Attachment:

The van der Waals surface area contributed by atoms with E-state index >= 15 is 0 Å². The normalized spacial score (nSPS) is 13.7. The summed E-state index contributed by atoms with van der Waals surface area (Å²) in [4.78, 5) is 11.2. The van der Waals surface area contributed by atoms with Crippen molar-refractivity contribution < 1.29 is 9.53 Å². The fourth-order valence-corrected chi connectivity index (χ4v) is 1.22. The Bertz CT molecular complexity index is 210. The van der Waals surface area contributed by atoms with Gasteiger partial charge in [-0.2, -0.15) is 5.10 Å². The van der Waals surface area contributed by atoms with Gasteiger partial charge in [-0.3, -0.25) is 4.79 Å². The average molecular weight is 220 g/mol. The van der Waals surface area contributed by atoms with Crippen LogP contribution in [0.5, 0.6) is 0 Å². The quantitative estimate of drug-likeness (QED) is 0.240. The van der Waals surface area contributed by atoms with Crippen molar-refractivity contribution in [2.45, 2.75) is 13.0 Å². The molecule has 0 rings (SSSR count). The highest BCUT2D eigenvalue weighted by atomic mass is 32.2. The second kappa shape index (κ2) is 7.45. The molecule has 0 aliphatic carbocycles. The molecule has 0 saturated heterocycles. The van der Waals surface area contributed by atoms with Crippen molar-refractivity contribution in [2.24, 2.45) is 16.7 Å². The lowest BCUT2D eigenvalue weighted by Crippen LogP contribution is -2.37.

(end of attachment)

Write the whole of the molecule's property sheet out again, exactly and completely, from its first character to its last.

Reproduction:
The van der Waals surface area contributed by atoms with E-state index >= 15 is 0 Å². The normalized spacial score (nSPS) is 13.7. The summed E-state index contributed by atoms with van der Waals surface area (Å²) in [4.78, 5) is 11.2. The van der Waals surface area contributed by atoms with Crippen molar-refractivity contribution < 1.29 is 9.53 Å². The fourth-order valence-corrected chi connectivity index (χ4v) is 1.22. The Bertz CT molecular complexity index is 210. The van der Waals surface area contributed by atoms with Gasteiger partial charge in [-0.2, -0.15) is 5.10 Å². The van der Waals surface area contributed by atoms with Gasteiger partial charge in [-0.3, -0.25) is 4.79 Å². The average molecular weight is 220 g/mol. The van der Waals surface area contributed by atoms with Crippen LogP contribution in [0.5, 0.6) is 0 Å². The quantitative estimate of drug-likeness (QED) is 0.240. The van der Waals surface area contributed by atoms with Crippen molar-refractivity contribution in [2.45, 2.75) is 13.0 Å². The molecule has 0 rings (SSSR count). The highest BCUT2D eigenvalue weighted by atomic mass is 32.2. The second kappa shape index (κ2) is 7.45. The molecule has 0 aliphatic carbocycles. The molecule has 0 saturated heterocycles. The van der Waals surface area contributed by atoms with Crippen molar-refractivity contribution in [2.24, 2.45) is 16.7 Å². The lowest BCUT2D eigenvalue weighted by Crippen LogP contribution is -2.37.